I found that if you dry wood down to say 14% then it's often double when split, it still burns perfectly though, I go on the surface reading myself as that seems to show what will burn well. I think the official advice is to measure across the split side of a log.

 

And happy new year.

Share this post


Link to post
Share on other sites

Also it's interesting that certainly wood who are one of the biggest suppliers that I know of market their kiln dried logs as below 20% average. I wonder if that's split and measured or not.

 

On average I would personally want around 15 but it's easy enough to burn anything up to 25 with a decent fire.

Share this post


Link to post
Share on other sites

A big company near me that sells logs has put me off buying logs , after repeatedly selling me soft wood logs that are 28-32%, I cannot buy again...the logs took ages to get going and produced little heat.The ton load of wet logs I had lasted me longer than a ton of dry because of the crap fire it produced did not make me want to lite it so much, and the slow burn as it was so wet made it last...in other words if this company dryied there logs right then I would have ordered more ,burnt more,and they make more money.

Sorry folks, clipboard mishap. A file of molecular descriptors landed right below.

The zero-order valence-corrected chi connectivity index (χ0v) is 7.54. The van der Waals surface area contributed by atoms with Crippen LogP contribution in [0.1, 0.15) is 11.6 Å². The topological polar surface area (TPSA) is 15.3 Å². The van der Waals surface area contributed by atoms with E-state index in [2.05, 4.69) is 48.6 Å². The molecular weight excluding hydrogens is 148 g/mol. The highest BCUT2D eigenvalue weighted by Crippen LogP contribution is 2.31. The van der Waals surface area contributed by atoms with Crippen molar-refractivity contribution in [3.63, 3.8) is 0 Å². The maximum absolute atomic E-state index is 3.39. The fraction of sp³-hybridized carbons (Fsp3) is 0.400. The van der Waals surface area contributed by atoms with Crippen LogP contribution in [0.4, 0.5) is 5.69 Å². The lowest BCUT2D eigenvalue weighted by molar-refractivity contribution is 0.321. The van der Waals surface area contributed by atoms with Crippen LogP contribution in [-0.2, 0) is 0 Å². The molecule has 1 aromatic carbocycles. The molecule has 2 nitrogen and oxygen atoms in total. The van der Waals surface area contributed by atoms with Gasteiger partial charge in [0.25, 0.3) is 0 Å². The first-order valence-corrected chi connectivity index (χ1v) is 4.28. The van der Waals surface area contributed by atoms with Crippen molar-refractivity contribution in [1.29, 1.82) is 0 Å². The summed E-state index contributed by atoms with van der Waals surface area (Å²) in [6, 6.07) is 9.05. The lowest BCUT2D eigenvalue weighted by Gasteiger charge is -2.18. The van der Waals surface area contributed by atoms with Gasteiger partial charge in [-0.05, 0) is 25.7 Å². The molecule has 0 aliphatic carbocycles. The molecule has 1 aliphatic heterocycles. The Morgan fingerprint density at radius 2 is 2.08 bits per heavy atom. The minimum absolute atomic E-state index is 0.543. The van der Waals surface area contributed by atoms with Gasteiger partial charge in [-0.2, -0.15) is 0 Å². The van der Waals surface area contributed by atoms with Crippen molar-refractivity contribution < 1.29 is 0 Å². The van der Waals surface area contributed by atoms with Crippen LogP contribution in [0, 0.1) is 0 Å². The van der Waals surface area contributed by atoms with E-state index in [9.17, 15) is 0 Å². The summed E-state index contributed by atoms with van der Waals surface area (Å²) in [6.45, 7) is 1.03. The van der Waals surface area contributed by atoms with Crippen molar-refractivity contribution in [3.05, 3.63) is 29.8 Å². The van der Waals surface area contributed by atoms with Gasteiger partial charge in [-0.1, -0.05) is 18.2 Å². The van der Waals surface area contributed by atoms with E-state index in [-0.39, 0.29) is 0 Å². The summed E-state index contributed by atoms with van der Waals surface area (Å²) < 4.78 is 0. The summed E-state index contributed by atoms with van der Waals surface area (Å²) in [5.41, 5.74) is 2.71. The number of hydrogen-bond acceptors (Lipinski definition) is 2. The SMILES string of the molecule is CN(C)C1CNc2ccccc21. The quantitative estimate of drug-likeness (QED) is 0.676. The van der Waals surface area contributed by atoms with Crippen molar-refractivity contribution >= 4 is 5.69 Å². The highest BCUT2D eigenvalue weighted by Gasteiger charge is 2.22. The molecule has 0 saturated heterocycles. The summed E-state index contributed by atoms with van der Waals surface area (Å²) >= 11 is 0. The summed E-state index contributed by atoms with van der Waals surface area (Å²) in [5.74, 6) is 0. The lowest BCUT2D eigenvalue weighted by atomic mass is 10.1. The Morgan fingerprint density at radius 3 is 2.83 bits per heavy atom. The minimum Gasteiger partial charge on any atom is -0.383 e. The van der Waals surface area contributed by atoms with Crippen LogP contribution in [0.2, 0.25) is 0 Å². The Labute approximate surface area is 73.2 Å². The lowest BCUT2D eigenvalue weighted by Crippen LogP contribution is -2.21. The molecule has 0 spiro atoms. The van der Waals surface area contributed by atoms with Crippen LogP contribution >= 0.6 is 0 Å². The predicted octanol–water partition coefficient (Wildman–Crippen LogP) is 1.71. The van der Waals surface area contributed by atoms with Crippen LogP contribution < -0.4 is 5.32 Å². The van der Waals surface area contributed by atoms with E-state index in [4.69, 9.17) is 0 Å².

It took me a few years of having bad logs before I got myself a moisture meter,and since then I now find my own wood.If I go to a forest I know ,where there are some trees on the ground that were felled only 8 months ago,chop it up and measure,its 23-28%,mostly Ash...So why the hell this company has 30% really winds me up, but they are always busy.

Share this post


Link to post
Share on other sites
A big company near me that sells logs has put me off buying logs , after repeatedly selling me soft wood logs that are 28-32%, I cannot buy again...the logs took ages to get going and produced little heat.The ton load of wet logs I had lasted me longer than a ton of dry because of the crap fire it produced did not make me want to lite it so much, and the slow burn as it was so wet made it last...in other words if this company dryied there logs right then I would have ordered more ,burnt more,and they make more money.